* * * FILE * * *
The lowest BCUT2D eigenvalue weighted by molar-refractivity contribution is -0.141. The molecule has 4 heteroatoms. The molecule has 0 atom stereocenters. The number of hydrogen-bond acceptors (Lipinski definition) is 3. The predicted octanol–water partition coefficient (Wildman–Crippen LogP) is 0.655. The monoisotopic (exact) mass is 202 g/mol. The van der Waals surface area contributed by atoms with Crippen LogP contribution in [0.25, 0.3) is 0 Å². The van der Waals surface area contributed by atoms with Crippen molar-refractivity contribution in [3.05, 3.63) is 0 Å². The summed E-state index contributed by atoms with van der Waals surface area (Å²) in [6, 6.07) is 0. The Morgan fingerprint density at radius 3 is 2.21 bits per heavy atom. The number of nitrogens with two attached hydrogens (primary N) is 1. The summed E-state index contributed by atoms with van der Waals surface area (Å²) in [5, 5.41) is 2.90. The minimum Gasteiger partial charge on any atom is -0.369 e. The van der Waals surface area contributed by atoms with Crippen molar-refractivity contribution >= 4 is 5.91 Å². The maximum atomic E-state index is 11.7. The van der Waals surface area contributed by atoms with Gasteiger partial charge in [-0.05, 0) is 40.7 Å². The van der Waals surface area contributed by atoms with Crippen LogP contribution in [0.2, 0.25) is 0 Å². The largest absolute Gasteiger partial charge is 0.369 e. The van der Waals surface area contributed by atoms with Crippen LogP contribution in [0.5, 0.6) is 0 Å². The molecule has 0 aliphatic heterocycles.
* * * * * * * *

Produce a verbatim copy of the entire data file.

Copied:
The lowest BCUT2D eigenvalue weighted by molar-refractivity contribution is -0.141. The molecule has 4 heteroatoms. The molecule has 0 atom stereocenters. The number of hydrogen-bond acceptors (Lipinski definition) is 3. The predicted octanol–water partition coefficient (Wildman–Crippen LogP) is 0.655. The monoisotopic (exact) mass is 202 g/mol. The van der Waals surface area contributed by atoms with Crippen LogP contribution in [0.25, 0.3) is 0 Å². The van der Waals surface area contributed by atoms with Crippen molar-refractivity contribution in [3.05, 3.63) is 0 Å². The summed E-state index contributed by atoms with van der Waals surface area (Å²) in [6, 6.07) is 0. The Morgan fingerprint density at radius 3 is 2.21 bits per heavy atom. The number of nitrogens with two attached hydrogens (primary N) is 1. The summed E-state index contributed by atoms with van der Waals surface area (Å²) in [5, 5.41) is 2.90. The minimum Gasteiger partial charge on any atom is -0.369 e. The van der Waals surface area contributed by atoms with Crippen molar-refractivity contribution >= 4 is 5.91 Å². The maximum atomic E-state index is 11.7. The van der Waals surface area contributed by atoms with Gasteiger partial charge in [-0.05, 0) is 40.7 Å². The van der Waals surface area contributed by atoms with Crippen LogP contribution in [0.2, 0.25) is 0 Å². The largest absolute Gasteiger partial charge is 0.369 e. The van der Waals surface area contributed by atoms with Crippen LogP contribution in [0.5, 0.6) is 0 Å². The molecule has 0 aliphatic heterocycles.